WHAT'S worse - Kiwi children getting hurt by adults, or damaged Kiwi children hurting adults and children?

Impossible to answer - both are horrific.

Of course, by hurt I mean abused, tortured, raped and murdered. Sorry for the graphic simplicity but it's another week of news in New Zealand.

Gracie, a 6-month-old Raumati girl, died while left with her mother's new boyfriend for 45 minutes. His charge was upgraded to murder on Wednesday.


A 14-year-old boy has been convicted of manslaughter and sentenced to six years in jail for killing Auckland dairy owner Arun Kumar when he was 13 years old. The details of his foetal alcohol syndrome, exposure to extreme violence and addiction to synthetic cannabis, plus brain injury from a car accident were revealed this week.

Children's Commissioner Russell Wills' first annual report, State of Care, into the treatment of children in Child Youth and Family (CYF) care stated 117 children were abused while in CYF care in 2013-14.

It's not exactly uplifting stuff. And it's not new - New Zealand has example after example of shocking stories. Some stick with you longer than others, like the Turangi teen who raped a 5-year-old tourist, he himself having been raped as a 9-year-old and as a 15-year-old. Every story means the loss of a child and the loss of a childhood.

I grew up in a family where children were cherished and protected and I do not have direct experience of these sickening realities. However, my mother worked as a special needs teacher and there is an overlap between some of the children she taught and those who have experienced abuse.

Not every child in her class had an abusive background and not all children with a terrible upbringing end up in a special needs class, but mum would share sad stories sometimes.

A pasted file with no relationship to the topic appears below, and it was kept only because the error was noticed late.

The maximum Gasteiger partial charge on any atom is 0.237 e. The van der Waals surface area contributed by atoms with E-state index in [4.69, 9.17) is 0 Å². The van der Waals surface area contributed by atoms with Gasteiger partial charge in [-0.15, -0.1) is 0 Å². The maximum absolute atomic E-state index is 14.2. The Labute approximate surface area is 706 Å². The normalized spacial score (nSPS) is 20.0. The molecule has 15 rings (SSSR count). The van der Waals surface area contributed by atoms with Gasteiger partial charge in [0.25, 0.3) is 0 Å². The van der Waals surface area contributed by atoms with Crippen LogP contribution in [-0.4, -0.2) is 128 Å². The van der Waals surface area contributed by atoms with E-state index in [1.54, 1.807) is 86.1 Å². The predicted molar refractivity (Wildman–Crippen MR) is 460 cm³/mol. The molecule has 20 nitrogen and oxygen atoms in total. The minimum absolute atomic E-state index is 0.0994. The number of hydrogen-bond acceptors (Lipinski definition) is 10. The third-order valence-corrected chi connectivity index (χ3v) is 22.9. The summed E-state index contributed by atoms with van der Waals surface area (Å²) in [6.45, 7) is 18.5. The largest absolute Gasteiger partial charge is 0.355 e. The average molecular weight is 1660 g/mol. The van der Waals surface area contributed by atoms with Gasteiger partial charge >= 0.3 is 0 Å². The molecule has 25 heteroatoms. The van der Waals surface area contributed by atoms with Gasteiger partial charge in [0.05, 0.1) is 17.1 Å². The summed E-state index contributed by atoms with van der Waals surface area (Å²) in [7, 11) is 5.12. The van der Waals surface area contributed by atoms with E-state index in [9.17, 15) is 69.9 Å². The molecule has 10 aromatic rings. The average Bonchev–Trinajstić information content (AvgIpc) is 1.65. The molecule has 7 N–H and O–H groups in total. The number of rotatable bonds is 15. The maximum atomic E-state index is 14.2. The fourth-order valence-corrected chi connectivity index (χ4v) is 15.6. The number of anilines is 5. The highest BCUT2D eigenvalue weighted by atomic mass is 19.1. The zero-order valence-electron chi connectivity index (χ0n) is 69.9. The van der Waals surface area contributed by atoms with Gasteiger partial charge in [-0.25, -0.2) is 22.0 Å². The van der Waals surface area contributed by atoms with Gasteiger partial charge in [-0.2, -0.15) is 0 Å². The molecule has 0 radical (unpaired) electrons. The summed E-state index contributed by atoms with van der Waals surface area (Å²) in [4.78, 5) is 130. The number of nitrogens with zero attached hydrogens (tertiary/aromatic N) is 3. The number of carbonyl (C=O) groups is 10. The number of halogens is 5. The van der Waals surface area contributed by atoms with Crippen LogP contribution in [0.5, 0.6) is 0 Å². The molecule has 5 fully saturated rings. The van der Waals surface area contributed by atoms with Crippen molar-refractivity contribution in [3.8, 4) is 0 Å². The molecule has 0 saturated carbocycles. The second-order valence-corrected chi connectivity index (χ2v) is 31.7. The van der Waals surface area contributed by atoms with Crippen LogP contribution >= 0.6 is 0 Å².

My own small anecdote was as a 20-year-old when I helped drive mum's class on a school trip to the beach. The road out there was one lane, windy and unsealed and - unfortunately - we encountered another car. Ok, we collided.

We were both going slowly but not slow enough to stop in time and there was no room to pull over. No one was hurt and there was only a minor dent in the bumper, but a car-full of very excited children resulted.

The reaction I remember was one kid asking my mum why she hadn't smashed me in the face for crashing her car. Where does a child learn that reaction? How does that influence their life choices?


Another alarming statistic this week with Judge Andrew Becroft reported as saying an overwhelming majority of young people coming through the Youth Court have CYF backgrounds, with 83 per cent of inmates aged under 20 having been in the care of CYF.

If you have the stomach for it, read the novel Push by Sapphire about a teen's life of abuse and incest. It was made into the 2009 award-winning film Precious, but the novel is better. It gives insight into broken lives and somehow leaves you with hope.

It is hard to feel hopeful when confronted with these heartbreaking stories year after year. However, I believe we can break these cycles and improve the lives of our children.

Certainly, the Children's Commissioner believes it - his report sets out seven recommendations and it said they "found a number of examples of transformational practice in CYF sites ... with strong leadership, innovative approaches, and a genuine commitment to child-centred thinking, it is possible to achieve great outcomes for children".

Let's not give up on our children; let's not leave this sad tragic situation in the too hard basket. While throwing money at this complex problem is not the single answer, the report does say increased investment is needed for "high quality on-going case management for these children".

We must invest in these kids - we, as taxpayers funding CYF, are part of the village that must help raise these children. We need an improved CYF so when children are taken from their damaging homes, they have a chance to turn around their lives.

-Nicola Young has worked in the government and private sectors in Australia and NZ and now works from home in Taranaki for a national charitable foundation. Educated at Wanganui Girls' College, she has a science degree and is the mother of two boys.